Author Topic: where to allocate funds: 403b, Roth, mortgage payoff?  (Read 1088 times)

megan1104

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where to allocate funds: 403b, Roth, mortgage payoff?
« on: September 22, 2016, 02:27:53 PM »
Hi everyone,

This is a relatively open-ended post regarding where we should invest our current monthly stash for investments and/or mortgage payoff. I'm sure I'll leave out some relevant information, but here goes. Our current situation is this: my wife and I live in Seattle with our four kids (9-year-old twins, 4 year old, 2.5 year old). We bought our house in NE Seattle just a few years ago, did a ton of renovations, and are here for the long haul (there are factors that keep us here and prevent us from moving to a lower cost area.) A year ago, we refinanced our house and consolidated our home equity line into one loan. We spent a lot in the past few years and now we're ready to buckle down and focus on savings and investing. As of today, we have roughly:

TIAA: $320k retirement (almost all invested in Vanguard Total Stock Market Index Funds)
Vanguard:$90k inherited IRAs (intended to fund kids' college from grandma)
$80k (529s for the 4 kids)
$30k Roths

Mortgage: $407k with 29 years (!) to go. Home appraised at ~ $650k and would probably sell for much more in Seattle's crazy real estate market, but not really relevant because we plan on being in this home at least until all of the kids are outside of the house. Again, not leaving the neighborhood or Seattle so that's not a way to boost savings for investments.

My employer contributes 12% of my salary into TIAA without matching and I've recently upped my contribution every paycheck to max out to the $18k/yr limit. We plan on maxing out both of our Roths this year.

If we have any "extra" after this, where would folks recommend putting it? Toward the mortgage or other investments? I should say that I'm 42 and my wife will turn 40 next month. We hate the idea of having such a large balance on the mortgage and so far to go with it, but are extra mortgage principal payments the wisest place to allocate our surplus? We are later to this game than many other who follow MMM and other FIRE blogs and we're doing our best to catch up!

Thanks,
Megan

seattlecyclone

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Re: where to allocate funds: 403b, Roth, mortgage payoff?
« Reply #1 on: September 22, 2016, 04:08:57 PM »
What's the mortgage rate? If it's below 4-5%, the math generally favors putting in minimum payments and instead putting extra cash into investments (retirement accounts until maxed out, then taxable mutual funds). Over the long run this is likely to be a winning strategy compared to aggressive mortgage payoff. However if you can't stand being in debt for the next 29 years, there's nothing wrong with putting a bit of extra cash toward the mortgage. Accelerated mortgage payments may not be the best strategy, but it's not a bad strategy by any means.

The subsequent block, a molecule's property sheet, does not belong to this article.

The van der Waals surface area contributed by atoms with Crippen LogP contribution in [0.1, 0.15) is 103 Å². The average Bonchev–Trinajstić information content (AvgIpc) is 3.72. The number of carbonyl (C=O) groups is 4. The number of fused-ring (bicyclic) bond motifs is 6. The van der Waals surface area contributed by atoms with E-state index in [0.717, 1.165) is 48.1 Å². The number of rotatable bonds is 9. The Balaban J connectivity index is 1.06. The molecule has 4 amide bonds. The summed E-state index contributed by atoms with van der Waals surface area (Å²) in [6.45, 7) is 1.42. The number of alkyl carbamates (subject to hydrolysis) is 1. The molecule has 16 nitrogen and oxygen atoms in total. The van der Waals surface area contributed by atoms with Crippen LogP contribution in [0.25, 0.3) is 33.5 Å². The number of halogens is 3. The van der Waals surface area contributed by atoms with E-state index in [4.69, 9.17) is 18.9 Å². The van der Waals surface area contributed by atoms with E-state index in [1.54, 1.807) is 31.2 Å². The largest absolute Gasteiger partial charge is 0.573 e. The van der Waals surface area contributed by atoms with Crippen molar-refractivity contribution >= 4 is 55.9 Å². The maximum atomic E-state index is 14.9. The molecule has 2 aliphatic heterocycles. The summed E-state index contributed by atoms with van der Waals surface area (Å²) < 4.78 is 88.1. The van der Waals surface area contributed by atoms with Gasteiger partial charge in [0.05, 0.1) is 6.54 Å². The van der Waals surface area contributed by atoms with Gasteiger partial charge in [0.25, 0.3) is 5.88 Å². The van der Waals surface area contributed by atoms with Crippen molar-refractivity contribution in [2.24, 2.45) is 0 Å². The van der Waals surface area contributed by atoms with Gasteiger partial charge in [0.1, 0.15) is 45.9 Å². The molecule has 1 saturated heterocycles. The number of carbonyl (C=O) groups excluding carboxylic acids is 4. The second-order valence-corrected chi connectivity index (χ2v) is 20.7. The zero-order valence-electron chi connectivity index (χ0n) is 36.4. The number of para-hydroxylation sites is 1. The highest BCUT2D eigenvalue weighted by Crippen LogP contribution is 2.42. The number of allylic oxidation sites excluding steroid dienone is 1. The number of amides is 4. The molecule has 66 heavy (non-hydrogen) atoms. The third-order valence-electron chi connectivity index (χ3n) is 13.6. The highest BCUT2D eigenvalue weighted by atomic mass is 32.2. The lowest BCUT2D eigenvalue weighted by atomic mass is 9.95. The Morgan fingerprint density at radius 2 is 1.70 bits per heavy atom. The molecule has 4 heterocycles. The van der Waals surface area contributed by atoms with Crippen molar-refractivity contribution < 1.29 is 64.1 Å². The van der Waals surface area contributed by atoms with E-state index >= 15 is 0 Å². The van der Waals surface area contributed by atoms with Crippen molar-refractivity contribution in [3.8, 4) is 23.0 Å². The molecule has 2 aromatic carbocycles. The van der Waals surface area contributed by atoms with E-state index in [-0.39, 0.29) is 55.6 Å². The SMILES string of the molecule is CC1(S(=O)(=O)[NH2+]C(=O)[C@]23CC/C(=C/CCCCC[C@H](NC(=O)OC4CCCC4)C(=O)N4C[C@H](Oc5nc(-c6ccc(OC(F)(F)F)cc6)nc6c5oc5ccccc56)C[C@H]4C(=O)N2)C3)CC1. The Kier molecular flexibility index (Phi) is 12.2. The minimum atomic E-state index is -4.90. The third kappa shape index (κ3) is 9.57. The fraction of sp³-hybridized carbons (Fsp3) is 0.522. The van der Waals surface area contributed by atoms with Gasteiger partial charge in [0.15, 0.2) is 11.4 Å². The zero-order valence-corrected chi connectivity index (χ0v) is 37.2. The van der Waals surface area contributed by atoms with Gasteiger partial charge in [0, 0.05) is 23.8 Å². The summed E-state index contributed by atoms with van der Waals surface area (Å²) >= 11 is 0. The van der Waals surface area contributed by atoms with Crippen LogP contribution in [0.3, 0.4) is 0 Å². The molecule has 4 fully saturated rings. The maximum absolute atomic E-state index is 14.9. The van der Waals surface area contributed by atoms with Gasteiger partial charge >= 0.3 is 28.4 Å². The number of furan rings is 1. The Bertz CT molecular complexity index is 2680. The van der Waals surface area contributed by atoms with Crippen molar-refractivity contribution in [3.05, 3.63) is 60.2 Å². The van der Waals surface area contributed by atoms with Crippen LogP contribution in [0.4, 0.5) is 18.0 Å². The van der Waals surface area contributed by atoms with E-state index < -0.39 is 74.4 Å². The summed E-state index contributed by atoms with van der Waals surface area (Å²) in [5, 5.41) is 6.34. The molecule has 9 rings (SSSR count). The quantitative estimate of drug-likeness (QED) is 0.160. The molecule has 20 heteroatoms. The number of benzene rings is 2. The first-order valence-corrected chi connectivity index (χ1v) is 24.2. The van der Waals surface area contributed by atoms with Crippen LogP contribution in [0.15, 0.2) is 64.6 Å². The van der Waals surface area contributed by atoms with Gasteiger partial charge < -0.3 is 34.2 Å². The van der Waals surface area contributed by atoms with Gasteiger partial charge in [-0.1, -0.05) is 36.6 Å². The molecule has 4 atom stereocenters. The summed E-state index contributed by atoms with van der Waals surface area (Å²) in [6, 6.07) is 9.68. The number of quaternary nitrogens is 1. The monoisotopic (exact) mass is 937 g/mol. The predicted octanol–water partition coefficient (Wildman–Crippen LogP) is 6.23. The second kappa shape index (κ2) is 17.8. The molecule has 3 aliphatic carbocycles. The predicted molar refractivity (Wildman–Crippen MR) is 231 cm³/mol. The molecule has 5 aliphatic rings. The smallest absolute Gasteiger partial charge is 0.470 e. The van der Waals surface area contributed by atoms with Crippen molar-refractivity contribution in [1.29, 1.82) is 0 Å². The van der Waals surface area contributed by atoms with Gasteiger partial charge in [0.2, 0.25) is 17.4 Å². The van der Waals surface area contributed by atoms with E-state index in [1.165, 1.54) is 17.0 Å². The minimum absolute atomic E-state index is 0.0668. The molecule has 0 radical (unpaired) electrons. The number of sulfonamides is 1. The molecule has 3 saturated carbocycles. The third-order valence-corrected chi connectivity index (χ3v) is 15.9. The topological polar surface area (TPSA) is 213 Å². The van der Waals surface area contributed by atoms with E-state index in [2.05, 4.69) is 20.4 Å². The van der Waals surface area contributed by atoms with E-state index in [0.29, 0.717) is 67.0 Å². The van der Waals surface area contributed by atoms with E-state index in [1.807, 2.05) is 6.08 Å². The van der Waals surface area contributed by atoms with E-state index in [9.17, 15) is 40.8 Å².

megan1104

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Re: where to allocate funds: 403b, Roth, mortgage payoff?
« Reply #2 on: September 22, 2016, 09:28:08 PM »
Sorry -- this is one important fact I failed to include: the rate for the mortgage is 3.875%.

MDM

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Re: where to allocate funds: 403b, Roth, mortgage payoff?
« Reply #3 on: September 23, 2016, 12:40:32 AM »
I'm sure I'll leave out some relevant information, but here goes.
Gross income?  Actually, see How To Write a "Case Study".  Whether or not you choose to share all the information suggested there (you'll likely get better responses if you do), it should be worthwhile for your own study.

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If we have any "extra" after this, where would folks recommend putting it?
See the 'Investment Order' tab in the spreadsheet mentioned in the link above.  Good luck!

jjandjab

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Re: where to allocate funds: 403b, Roth, mortgage payoff?
« Reply #4 on: September 23, 2016, 09:37:15 AM »
Without too much more info on your cash flow, I'd suggest that if you have extra funds and won't be moving, to refi to a 15 year mortgage which should be below 3% (many now around 2.75%) with little or no closing costs. You will be paying much less interest over the life of the loan with 29 still to go at 3.875.